I lost my mother when I was 11 years old. My something old was my mothers wedding ring… It was also my something borrowed, being just 11, all my mums jewellery had been given to my elder sister.
I remember driving to the church with my Dad and showing him my ‘something old’.
‘For goodness sake, don’t show me that now, you’ll set me off’ was his reply…
He always cried at weddings, funny, the only time I saw him with a tear in his eye.
We had her wedding dress and two dresses she wore as a bridesmaid, a blue jacquard satin and a daffodil jacquard satin… As children we’d used them as dressing up clothes, I cringe looking back on it now, the quality of the fabric had been amazing, it’s precious importance, not appreciated as children, such a waste!
As an adult, my view of her things would have been so different.
Now, if I’d have found a wedding garter in her possessions that would have been amazing.
There is something intensely poignant about being able to reconnect with a past that’s been lost.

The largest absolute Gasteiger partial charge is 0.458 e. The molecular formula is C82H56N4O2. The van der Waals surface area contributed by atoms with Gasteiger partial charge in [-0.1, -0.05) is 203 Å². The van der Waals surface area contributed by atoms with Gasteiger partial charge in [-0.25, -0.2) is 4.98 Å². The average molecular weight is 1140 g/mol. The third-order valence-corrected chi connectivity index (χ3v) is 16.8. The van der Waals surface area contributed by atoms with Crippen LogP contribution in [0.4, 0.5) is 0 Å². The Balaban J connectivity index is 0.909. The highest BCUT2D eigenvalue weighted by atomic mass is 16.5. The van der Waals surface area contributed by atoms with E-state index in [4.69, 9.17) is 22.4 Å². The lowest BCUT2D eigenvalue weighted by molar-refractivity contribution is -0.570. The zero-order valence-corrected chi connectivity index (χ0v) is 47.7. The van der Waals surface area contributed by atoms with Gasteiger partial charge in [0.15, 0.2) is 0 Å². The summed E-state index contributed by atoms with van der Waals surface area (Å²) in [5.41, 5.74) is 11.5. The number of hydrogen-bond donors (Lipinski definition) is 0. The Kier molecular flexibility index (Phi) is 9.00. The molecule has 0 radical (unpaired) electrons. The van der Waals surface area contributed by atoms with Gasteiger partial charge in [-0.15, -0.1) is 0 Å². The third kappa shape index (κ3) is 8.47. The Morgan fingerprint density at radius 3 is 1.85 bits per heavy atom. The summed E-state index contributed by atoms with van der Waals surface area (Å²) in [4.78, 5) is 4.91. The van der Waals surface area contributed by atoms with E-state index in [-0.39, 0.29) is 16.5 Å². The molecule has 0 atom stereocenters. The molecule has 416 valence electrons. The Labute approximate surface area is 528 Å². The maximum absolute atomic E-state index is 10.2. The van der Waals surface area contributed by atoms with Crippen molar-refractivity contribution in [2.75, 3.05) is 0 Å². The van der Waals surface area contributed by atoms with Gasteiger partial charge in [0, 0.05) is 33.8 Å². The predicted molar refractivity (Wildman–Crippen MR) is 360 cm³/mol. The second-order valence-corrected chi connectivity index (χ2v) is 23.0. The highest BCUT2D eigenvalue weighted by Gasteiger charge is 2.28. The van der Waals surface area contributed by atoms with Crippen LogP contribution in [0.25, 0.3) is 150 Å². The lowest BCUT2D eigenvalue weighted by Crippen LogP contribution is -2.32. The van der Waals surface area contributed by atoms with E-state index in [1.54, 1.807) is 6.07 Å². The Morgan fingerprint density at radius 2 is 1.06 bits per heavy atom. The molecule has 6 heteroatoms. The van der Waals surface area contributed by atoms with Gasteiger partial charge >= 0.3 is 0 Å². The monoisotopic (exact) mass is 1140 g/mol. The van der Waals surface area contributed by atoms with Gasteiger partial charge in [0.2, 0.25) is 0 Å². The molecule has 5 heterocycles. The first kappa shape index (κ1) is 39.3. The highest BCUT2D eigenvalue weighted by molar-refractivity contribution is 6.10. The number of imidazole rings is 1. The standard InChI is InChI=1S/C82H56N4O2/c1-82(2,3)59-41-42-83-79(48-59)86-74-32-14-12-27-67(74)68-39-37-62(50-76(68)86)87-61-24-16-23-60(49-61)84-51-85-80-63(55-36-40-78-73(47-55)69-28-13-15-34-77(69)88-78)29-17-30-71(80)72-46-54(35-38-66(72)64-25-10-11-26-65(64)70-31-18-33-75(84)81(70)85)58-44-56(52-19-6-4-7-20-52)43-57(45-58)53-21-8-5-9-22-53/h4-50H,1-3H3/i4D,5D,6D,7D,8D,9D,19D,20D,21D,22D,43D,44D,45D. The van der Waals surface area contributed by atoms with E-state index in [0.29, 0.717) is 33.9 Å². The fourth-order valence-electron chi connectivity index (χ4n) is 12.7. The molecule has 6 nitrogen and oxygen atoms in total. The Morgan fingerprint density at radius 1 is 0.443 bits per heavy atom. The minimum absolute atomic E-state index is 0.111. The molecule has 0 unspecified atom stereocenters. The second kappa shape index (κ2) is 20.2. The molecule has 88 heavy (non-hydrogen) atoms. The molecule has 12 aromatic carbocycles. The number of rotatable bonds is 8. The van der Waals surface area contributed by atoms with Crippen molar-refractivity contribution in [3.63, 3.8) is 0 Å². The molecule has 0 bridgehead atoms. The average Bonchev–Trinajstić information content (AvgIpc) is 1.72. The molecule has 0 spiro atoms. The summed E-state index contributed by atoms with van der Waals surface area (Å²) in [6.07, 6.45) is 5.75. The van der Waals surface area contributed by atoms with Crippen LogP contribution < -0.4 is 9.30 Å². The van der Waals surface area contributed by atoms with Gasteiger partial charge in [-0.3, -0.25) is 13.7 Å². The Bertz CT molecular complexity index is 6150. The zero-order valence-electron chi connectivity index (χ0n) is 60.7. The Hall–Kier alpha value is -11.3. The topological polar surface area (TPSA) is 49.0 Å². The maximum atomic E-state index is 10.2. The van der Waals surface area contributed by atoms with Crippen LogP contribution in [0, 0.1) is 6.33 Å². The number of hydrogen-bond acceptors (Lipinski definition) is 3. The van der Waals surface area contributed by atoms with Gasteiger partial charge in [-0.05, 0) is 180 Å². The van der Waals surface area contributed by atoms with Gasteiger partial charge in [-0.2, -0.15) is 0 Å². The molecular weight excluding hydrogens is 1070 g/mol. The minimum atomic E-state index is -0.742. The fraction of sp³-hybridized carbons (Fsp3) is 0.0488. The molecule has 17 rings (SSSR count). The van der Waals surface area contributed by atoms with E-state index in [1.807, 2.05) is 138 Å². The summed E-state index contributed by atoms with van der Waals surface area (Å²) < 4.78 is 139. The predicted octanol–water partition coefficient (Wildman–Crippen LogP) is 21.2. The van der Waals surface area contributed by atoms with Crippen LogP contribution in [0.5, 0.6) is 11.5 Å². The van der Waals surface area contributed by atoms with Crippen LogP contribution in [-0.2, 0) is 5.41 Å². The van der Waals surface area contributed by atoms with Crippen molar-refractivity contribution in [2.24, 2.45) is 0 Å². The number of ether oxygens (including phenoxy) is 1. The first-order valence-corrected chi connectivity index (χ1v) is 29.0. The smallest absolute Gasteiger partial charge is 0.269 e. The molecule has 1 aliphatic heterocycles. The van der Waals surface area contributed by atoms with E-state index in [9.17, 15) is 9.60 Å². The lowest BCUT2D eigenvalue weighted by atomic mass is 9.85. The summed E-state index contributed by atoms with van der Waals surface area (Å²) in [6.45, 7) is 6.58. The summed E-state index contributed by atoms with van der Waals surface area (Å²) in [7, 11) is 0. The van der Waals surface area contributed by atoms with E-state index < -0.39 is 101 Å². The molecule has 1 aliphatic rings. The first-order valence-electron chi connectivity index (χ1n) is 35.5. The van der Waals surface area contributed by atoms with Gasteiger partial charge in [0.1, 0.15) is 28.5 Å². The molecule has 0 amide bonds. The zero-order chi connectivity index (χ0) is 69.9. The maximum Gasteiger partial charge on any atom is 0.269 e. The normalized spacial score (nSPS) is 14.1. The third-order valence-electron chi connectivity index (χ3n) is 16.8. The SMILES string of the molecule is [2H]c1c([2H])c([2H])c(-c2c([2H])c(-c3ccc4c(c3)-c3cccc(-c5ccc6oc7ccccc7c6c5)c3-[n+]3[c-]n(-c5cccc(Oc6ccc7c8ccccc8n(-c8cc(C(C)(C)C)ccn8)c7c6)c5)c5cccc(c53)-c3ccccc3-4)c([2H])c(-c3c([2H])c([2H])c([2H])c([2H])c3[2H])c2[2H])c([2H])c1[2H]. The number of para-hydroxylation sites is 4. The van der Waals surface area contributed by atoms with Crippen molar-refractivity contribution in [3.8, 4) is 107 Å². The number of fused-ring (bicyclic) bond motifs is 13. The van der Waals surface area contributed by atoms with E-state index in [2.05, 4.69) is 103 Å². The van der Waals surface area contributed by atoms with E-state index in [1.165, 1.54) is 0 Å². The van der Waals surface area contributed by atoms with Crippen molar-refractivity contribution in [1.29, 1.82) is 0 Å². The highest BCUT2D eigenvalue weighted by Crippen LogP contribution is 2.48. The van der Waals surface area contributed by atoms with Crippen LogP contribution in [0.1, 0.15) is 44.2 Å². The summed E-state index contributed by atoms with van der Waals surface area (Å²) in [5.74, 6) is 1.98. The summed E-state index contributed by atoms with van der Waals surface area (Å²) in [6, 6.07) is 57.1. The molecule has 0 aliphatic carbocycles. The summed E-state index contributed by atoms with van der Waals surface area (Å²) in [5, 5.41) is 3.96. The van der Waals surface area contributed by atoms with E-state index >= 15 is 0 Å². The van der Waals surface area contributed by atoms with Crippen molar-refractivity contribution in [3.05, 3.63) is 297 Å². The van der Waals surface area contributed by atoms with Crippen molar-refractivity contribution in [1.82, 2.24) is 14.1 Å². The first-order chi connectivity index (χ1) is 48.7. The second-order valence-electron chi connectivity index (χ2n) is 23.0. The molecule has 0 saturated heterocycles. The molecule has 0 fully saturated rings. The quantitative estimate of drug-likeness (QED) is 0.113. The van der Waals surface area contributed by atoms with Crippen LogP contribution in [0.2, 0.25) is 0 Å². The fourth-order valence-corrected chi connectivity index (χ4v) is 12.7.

That’s something I try to do for my brides, nans ring, bows from mums garter, dads favourite flowers embroidered onto a garter…
I know where you’re coming from, I’ve been there, wanting to hold on to that connection.
With an heirloom garter that connection is preserved, passed on…
You pass on your garter with its unique story… I include the cards for ‘Nottingham lace’ and ‘English heritage’ but that’s nothing compared to your heritage and your story. Why you chose the garter you did, why you added those details.
If you want to pass on your garter, pour your heart into what you choose, tell her why it’s precious, this isn’t just fabric and lace, this is love, family, a piece of you xx